All About Anna Livia

Once upon a time there was a river. It was called the Liffey, or An Life, or Anna Livia Plurabelle. They say that the Barrow, the Nore and the Suir are three sisters. The intention is poetical, misguidedly. Siblings don’t speak delicately to each other, they argue. Rivers don’t babble or sing, they run. They run hither and thither all over the centre of Ireland, round-tower rivers with scores of Ballys and Kills on their backs. Looking at a map, one river appears to curl downwards in the East of the country, almost unassuming in comparison. This is The Liffey, Ireland’s only Martello-tower river. On its banks people spoke Norse and Irish, then English, and now too many languages to name.
For a house, a river is water. For a city, a river is trade. On the Liffey’s quays stands the Customs House, built so the Crown could watch the comings and goings of ships and goods. Any merchant who stepped through its doors was watched also by eyes of Portland stone: Edward Smyth’s neoclassical “river god” sculptures, posted above the House’s doorways. There are sixteen of these faces, each carved to represent one of Ireland’s main rivers and the lands it runs through. Thus the Boyne has a crown of wheat, the Barrow a sheepskin hat. One face stands out amongst these bearded Olympians: Anna Livia, the only river depicted as a woman.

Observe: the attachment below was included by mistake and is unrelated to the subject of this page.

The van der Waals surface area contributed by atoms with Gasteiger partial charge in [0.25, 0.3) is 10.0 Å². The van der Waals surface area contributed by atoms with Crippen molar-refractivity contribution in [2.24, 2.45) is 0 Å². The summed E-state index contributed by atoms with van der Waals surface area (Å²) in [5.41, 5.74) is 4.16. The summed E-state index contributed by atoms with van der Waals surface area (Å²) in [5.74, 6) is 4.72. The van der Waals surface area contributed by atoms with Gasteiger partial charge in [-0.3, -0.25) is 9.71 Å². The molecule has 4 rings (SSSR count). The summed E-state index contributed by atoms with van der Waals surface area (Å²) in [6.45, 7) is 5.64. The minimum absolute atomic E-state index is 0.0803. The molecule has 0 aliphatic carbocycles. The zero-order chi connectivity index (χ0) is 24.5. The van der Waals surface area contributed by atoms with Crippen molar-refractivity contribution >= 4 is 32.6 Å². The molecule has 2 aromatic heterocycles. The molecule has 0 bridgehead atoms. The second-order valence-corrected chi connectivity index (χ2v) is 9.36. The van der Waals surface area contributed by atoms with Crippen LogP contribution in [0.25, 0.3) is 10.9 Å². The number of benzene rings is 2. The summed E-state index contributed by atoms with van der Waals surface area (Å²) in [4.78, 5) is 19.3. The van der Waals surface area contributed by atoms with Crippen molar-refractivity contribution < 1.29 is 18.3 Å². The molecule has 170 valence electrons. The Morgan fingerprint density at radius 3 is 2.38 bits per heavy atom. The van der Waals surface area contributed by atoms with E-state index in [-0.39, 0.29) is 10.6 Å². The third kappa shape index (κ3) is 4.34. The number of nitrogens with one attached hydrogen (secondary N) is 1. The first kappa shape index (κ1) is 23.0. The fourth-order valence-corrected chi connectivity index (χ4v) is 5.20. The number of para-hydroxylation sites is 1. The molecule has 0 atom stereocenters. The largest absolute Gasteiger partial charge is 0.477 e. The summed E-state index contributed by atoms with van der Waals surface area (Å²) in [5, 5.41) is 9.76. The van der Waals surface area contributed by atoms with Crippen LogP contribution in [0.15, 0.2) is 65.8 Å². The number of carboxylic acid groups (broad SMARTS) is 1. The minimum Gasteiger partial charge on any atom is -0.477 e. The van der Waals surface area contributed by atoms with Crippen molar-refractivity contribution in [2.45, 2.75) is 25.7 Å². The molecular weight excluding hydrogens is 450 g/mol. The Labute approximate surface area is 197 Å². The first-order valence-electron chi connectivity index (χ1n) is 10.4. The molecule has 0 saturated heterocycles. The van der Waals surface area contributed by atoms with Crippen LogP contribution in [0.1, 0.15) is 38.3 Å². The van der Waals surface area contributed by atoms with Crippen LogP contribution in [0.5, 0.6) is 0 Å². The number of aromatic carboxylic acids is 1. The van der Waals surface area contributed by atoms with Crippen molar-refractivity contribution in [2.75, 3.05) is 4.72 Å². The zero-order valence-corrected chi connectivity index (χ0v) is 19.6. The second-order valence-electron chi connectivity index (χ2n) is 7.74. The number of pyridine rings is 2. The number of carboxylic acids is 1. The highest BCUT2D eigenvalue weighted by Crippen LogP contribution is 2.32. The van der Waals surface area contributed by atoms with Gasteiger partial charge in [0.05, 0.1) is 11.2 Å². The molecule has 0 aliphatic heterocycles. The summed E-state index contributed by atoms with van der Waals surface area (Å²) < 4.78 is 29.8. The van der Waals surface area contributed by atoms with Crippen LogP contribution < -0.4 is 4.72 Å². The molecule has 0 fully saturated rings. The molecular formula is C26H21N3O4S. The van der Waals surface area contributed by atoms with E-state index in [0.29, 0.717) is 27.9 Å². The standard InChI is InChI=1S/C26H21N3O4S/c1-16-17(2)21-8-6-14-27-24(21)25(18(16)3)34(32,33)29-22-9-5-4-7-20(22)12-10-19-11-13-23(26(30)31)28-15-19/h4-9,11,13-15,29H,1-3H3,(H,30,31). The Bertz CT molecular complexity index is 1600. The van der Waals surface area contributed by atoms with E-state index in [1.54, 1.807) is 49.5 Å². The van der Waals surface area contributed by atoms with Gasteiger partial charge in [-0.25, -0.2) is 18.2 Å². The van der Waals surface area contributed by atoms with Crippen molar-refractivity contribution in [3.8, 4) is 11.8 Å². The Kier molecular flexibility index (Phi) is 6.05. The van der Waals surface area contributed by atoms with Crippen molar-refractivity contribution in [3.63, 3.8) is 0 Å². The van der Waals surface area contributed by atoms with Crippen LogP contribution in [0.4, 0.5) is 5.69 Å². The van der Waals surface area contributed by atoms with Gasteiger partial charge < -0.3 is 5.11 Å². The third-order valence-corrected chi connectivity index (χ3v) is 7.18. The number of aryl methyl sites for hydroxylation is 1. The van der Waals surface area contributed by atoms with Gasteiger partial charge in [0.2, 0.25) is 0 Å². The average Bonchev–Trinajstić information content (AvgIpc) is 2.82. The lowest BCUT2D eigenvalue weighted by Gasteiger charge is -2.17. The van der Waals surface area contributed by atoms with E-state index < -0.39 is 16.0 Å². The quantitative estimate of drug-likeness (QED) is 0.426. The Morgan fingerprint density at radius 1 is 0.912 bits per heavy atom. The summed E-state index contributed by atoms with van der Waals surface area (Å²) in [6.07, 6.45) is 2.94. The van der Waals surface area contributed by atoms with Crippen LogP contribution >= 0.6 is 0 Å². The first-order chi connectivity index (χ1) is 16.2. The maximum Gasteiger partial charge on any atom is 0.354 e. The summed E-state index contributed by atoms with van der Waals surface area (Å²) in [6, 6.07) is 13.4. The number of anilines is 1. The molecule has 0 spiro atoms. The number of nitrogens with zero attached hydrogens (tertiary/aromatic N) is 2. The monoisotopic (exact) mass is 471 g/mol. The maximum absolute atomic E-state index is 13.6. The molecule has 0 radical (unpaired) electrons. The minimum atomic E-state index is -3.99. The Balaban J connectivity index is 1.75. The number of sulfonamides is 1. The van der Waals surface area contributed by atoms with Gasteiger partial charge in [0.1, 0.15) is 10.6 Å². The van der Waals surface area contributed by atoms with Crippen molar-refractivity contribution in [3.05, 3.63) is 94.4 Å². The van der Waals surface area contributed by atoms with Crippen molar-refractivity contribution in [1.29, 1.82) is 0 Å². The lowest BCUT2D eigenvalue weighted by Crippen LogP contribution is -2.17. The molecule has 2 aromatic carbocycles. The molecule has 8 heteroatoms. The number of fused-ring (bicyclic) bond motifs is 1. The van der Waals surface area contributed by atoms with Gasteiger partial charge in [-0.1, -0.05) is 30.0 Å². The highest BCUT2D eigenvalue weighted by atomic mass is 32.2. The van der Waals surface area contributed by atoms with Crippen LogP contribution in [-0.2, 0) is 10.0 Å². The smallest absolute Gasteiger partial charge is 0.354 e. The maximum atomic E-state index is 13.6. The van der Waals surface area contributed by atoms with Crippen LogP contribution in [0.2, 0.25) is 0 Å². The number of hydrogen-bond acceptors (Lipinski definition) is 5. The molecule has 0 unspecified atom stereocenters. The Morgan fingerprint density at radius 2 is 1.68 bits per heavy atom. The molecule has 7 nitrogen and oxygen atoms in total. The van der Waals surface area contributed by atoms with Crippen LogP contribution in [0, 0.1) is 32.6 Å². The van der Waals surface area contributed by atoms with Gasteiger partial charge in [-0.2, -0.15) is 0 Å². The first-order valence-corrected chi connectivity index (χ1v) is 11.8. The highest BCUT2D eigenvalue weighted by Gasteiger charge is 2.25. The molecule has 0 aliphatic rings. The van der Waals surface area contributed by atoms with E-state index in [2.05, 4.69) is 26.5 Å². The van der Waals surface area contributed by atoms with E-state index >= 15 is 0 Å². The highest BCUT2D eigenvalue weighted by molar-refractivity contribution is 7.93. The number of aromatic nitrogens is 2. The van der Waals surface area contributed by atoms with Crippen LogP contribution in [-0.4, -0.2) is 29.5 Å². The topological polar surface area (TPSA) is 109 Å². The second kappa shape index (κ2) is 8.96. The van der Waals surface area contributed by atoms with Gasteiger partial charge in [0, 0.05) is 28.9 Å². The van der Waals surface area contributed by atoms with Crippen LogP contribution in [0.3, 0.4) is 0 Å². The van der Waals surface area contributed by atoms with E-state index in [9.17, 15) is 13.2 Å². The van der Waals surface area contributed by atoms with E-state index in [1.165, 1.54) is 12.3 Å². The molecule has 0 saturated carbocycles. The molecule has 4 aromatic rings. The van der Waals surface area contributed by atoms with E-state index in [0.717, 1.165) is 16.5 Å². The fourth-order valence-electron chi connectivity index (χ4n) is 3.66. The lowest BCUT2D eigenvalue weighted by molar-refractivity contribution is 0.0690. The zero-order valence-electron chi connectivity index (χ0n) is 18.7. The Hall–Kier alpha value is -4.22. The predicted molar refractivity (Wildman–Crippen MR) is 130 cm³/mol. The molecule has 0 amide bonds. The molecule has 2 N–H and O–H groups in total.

The Liffey finds its feet in the bogs of the Wicklow Mountains, before running through Kildare and finally coming to rest in Dublin. Here are her children, Poddle and Dodder, named like precocious toddlers. The Tolka stands apart, dignified as it saunters past the one million population of Glasnevin Cemetery and through the Botanic Gardens. The Tolka meets the Irish Sea independently, just north of where the Liffey does, in an estuary that was pocked by oysters and picked at by seabirds. Humans aren’t the only ones attracted to rivers.
The Liffey has inspired writers who have inspired Dubliners. Now the Liffey’s bridges bear their names. Samuel Beckett is the biggest and most beautiful, rising harp-like near the Liffey’s mouth. Like so much of Dublin it is a space for cars first, and walkers have to wait for Godot or the Green Man. Seán O’Casey zigzags by Beckett’s side, a bridge for pedestrians only, jostling up and down disconcertingly with the footsteps. Upriver, James Joyce stretches from Usher’s Island in a white bridge shaped like an open book. His characters in “The Dead” would walk it, if the story took place today. For a country, a river is a story. Words and water, stories build our cities as much as stone and brick.
Once upon a time there was a city. It was called Dublin, or Baile Átha Cliath, dear and dirty and a thousand things besides.